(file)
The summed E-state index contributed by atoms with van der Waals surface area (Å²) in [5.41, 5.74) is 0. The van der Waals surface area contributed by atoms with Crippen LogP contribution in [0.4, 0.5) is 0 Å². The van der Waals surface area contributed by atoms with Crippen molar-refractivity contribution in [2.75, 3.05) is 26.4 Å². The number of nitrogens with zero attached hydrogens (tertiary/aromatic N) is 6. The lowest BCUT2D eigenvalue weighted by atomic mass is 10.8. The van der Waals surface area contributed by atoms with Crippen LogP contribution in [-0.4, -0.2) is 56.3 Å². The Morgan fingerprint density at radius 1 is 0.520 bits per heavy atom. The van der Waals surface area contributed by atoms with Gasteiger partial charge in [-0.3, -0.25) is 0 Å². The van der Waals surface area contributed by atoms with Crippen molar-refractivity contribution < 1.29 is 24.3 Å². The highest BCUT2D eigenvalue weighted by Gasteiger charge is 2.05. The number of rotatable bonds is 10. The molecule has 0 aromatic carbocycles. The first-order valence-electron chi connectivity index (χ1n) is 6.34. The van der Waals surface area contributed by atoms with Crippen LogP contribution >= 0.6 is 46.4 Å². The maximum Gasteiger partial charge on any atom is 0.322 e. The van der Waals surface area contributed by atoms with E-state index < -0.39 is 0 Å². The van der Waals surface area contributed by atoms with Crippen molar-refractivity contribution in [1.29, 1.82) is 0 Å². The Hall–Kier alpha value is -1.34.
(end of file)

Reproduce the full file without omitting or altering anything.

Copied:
The summed E-state index contributed by atoms with van der Waals surface area (Å²) in [5.41, 5.74) is 0. The van der Waals surface area contributed by atoms with Crippen LogP contribution in [0.4, 0.5) is 0 Å². The van der Waals surface area contributed by atoms with Crippen molar-refractivity contribution in [2.75, 3.05) is 26.4 Å². The number of nitrogens with zero attached hydrogens (tertiary/aromatic N) is 6. The lowest BCUT2D eigenvalue weighted by atomic mass is 10.8. The van der Waals surface area contributed by atoms with Crippen LogP contribution in [-0.4, -0.2) is 56.3 Å². The Morgan fingerprint density at radius 1 is 0.520 bits per heavy atom. The van der Waals surface area contributed by atoms with Gasteiger partial charge in [-0.3, -0.25) is 0 Å². The van der Waals surface area contributed by atoms with Crippen molar-refractivity contribution < 1.29 is 24.3 Å². The highest BCUT2D eigenvalue weighted by Gasteiger charge is 2.05. The number of rotatable bonds is 10. The molecule has 0 aromatic carbocycles. The first-order valence-electron chi connectivity index (χ1n) is 6.34. The van der Waals surface area contributed by atoms with Crippen LogP contribution >= 0.6 is 46.4 Å². The maximum Gasteiger partial charge on any atom is 0.322 e. The van der Waals surface area contributed by atoms with E-state index < -0.39 is 0 Å². The van der Waals surface area contributed by atoms with Crippen molar-refractivity contribution in [1.29, 1.82) is 0 Å². The Hall–Kier alpha value is -1.34.